The Redmond, Wash.-based wireless carrier said Wednesday that it is buying base stations and other third-generation (3G) network equipment from Ericsson and Nortel Networks. The base stations are based on Universal Mobile Telecommunications Service (UMTS), an emerging cellular network standard also known as wideband code-division multiple access (W-CDMA).
The financial terms of the contracts were not disclosed.
"These agreements position us to meet our DoCoMo commitments on time and on budget," said Eric Updyke, an AT&T Wireless vice president.
The U.S. carrier is facing a closing date of Dec. 31, 2004, to launch a high-speed 3G commercial service in four U.S. cities. If it does not meet the deadline, it will have to return about $6.2 billion of part-owner and partner NTT DoCoMo's investment in the company.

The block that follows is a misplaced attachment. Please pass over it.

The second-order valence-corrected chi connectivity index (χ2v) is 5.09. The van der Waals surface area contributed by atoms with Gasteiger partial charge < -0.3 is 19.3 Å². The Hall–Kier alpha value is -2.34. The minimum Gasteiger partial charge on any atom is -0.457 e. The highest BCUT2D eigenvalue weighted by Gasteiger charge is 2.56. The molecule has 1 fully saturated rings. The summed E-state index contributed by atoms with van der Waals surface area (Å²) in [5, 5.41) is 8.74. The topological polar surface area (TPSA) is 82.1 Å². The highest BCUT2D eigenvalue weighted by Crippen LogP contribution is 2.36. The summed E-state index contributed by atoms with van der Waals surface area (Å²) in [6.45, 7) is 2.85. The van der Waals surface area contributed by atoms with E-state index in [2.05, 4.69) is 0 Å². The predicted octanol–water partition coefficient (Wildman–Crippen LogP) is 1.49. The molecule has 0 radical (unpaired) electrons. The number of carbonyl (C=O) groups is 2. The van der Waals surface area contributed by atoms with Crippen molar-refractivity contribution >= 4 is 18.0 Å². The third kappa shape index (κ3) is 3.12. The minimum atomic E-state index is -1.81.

Standards bodies define 3G as delivering 384 kilobits per second of Internet access to cell phones, which is about 10 times faster than the current AT&T Wireless network.
Cell phone service providers worldwide are building such networks because they triple the capacity for cell phone calls, allowing carriers to keep pace with the growing number of minutes used for such calls. To earn back construction costs, carriers plan to offer new services like downloadable videos or Virtual Private Networks.
AT&T Wireless has so far chosen Seattle and San Francisco for its launch of what is expected to be the first commercial UMTS service in the United States, said AT&T Wireless spokesman Ritch Blasi. Two other likely candidates are San Diego and Dallas, where the carrier has an ongoing UMTS trial, he said.
NTT DoCoMo could not be immediately reached at its Japanese headquarters for comment.